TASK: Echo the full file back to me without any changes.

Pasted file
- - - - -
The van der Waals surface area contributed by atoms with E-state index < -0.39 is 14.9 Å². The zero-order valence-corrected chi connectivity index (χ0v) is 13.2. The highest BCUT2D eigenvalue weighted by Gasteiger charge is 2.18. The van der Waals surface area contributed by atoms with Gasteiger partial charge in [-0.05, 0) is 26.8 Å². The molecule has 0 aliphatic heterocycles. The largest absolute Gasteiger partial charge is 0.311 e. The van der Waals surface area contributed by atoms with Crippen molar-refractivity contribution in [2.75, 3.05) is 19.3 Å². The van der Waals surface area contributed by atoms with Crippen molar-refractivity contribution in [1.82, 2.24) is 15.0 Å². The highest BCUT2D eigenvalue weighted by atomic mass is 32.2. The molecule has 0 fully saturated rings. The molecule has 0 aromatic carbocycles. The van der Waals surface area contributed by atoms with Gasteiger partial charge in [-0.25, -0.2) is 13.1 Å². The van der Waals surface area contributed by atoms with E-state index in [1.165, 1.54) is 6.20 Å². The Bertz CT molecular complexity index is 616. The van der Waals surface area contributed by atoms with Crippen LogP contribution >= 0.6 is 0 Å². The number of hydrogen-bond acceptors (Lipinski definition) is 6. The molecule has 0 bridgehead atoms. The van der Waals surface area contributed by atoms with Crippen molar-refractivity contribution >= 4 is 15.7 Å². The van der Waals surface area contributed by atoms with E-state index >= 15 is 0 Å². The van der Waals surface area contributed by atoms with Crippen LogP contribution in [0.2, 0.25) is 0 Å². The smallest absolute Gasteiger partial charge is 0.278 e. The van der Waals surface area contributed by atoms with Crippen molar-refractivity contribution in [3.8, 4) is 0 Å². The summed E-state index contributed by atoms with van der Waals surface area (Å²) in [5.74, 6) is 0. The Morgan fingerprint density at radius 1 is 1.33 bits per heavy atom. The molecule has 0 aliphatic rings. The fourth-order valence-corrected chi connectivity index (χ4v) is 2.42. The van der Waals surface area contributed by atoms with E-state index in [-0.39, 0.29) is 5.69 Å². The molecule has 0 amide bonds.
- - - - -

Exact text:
The van der Waals surface area contributed by atoms with E-state index < -0.39 is 14.9 Å². The zero-order valence-corrected chi connectivity index (χ0v) is 13.2. The highest BCUT2D eigenvalue weighted by Gasteiger charge is 2.18. The van der Waals surface area contributed by atoms with Gasteiger partial charge in [-0.05, 0) is 26.8 Å². The molecule has 0 aliphatic heterocycles. The largest absolute Gasteiger partial charge is 0.311 e. The van der Waals surface area contributed by atoms with Crippen molar-refractivity contribution in [2.75, 3.05) is 19.3 Å². The van der Waals surface area contributed by atoms with Crippen molar-refractivity contribution in [1.82, 2.24) is 15.0 Å². The highest BCUT2D eigenvalue weighted by atomic mass is 32.2. The molecule has 0 fully saturated rings. The molecule has 0 aromatic carbocycles. The van der Waals surface area contributed by atoms with Gasteiger partial charge in [-0.25, -0.2) is 13.1 Å². The van der Waals surface area contributed by atoms with E-state index in [1.165, 1.54) is 6.20 Å². The Bertz CT molecular complexity index is 616. The van der Waals surface area contributed by atoms with Crippen LogP contribution >= 0.6 is 0 Å². The number of hydrogen-bond acceptors (Lipinski definition) is 6. The molecule has 0 bridgehead atoms. The van der Waals surface area contributed by atoms with Crippen molar-refractivity contribution >= 4 is 15.7 Å². The van der Waals surface area contributed by atoms with E-state index >= 15 is 0 Å². The van der Waals surface area contributed by atoms with Crippen LogP contribution in [0.2, 0.25) is 0 Å². The smallest absolute Gasteiger partial charge is 0.278 e. The van der Waals surface area contributed by atoms with Crippen molar-refractivity contribution in [3.8, 4) is 0 Å². The summed E-state index contributed by atoms with van der Waals surface area (Å²) in [5.74, 6) is 0. The Morgan fingerprint density at radius 1 is 1.33 bits per heavy atom. The molecule has 0 aliphatic rings. The fourth-order valence-corrected chi connectivity index (χ4v) is 2.42. The van der Waals surface area contributed by atoms with E-state index in [-0.39, 0.29) is 5.69 Å². The molecule has 0 amide bonds.